The Korfs married in 1960 in Brooklyn, N.Y. The Lubavitcher Rebbe—Rabbi Menachem M. Schneerson, center—officiating the ceremony. (Photo: Kehot Publication Society)
The Korfs married in 1960 in Brooklyn, N.Y. The Lubavitcher Rebbe—Rabbi Menachem M. Schneerson, center—officiating the ceremony. (Photo: Kehot Publication Society)

Teaching Torah, Hosting Shabbatons, Writing Articles

Educationally speaking, while Miami had modern Jewish day schools, they didn’t suit the needs of the growing Korf family. So they started their own, establishing the Landow Yeshiva in 1966, reflecting a take-charge attitude born in part by the rabbi’s experiences learning in secret underground Jewish schools in the Soviet Union.

The fledgling school’s first teacher was Rivka Korf, recalls Judy Mayberg, who, together with her late husband, Morton Mayberg, met the Korfs shortly after their arrival. “For years, she continued to teach in the school, and she was just a dynamo,” says Mayberg, whose children were among the first students.

“It started off with six children,” Rabbi Korf said of the school, “then 32 children the next year, then 67, and then hundreds. As people started hearing about it, it grew.”

The Korfs' work in Florida changed the face of Jewish iife there (photo taken in 2010).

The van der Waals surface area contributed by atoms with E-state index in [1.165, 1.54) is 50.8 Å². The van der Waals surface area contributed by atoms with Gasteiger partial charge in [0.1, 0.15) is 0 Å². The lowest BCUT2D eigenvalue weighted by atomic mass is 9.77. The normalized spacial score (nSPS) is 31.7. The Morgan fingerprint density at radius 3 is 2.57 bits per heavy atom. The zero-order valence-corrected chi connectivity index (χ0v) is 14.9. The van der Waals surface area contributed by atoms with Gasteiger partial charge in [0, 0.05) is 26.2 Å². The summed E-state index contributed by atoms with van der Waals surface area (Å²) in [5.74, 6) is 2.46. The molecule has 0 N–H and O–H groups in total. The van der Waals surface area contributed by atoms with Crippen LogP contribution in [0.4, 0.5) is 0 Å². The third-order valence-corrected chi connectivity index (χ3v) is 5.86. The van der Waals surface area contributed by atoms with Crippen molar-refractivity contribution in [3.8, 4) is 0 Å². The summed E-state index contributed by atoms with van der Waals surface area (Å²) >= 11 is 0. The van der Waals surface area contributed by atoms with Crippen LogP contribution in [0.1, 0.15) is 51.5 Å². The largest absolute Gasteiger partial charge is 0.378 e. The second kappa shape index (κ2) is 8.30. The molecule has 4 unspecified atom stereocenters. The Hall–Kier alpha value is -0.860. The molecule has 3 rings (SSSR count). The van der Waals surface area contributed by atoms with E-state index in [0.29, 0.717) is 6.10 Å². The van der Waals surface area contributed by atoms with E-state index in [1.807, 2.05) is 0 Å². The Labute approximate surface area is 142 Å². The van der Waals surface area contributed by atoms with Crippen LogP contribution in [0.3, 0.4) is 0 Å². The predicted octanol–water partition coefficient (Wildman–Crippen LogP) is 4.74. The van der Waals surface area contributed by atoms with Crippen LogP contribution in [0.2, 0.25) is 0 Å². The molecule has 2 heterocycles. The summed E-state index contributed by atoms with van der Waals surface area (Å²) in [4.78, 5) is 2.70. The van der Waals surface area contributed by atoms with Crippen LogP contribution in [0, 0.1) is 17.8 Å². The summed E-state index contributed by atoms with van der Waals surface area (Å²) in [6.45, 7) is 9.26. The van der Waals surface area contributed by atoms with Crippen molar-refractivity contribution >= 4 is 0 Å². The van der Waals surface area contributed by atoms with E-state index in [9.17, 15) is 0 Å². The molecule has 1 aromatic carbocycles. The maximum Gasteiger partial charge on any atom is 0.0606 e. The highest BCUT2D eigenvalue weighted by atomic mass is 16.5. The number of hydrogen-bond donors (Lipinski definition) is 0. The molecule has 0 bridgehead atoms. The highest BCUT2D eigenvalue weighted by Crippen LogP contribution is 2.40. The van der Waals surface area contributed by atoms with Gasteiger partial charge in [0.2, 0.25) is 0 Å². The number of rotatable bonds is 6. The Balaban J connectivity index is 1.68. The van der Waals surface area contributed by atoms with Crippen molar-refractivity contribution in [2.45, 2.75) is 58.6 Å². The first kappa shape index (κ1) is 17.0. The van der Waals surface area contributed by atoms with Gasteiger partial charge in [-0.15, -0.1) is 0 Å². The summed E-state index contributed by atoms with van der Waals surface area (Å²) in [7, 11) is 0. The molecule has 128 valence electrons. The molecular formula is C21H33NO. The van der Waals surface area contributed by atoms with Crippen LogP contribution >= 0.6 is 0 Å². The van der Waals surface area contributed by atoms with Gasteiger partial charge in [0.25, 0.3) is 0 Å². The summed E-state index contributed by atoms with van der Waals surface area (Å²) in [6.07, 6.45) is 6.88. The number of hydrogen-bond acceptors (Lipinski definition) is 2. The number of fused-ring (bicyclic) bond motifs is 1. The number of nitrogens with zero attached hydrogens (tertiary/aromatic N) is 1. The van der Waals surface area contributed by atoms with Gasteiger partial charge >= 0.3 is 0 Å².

The Korfs' work in Florida changed the face of Jewish iife there (photo taken in 2010).

Mirroring the growth of other programs, today, under the umbrella of the Lubavitch Educational Center, what began as the Landow Yeshiva incorporates a preschool, an elementary school, the Beis Chana High School for Girls and a rabbinical college. The complex serves more than 1,000 students.

Along with the school, the Korfs built a synagogue and a Jewish overnight camp. They both taught Torah. Since the young rabbi did not know English well, he would share with his wife the lessons he planned to teach to college students in Yiddish, and she would teach him the English words to use.

Rivka Korf earned fame for her Saturday-afternoon talks on the weekly Torah portion and the Mishnaic tractate known as Pirkei Avot, as well as her classes on Chumash with the commentary of Rashi. She also taught public-school students about Judaism as part of the Released Time program at Miami-Dade Public High School.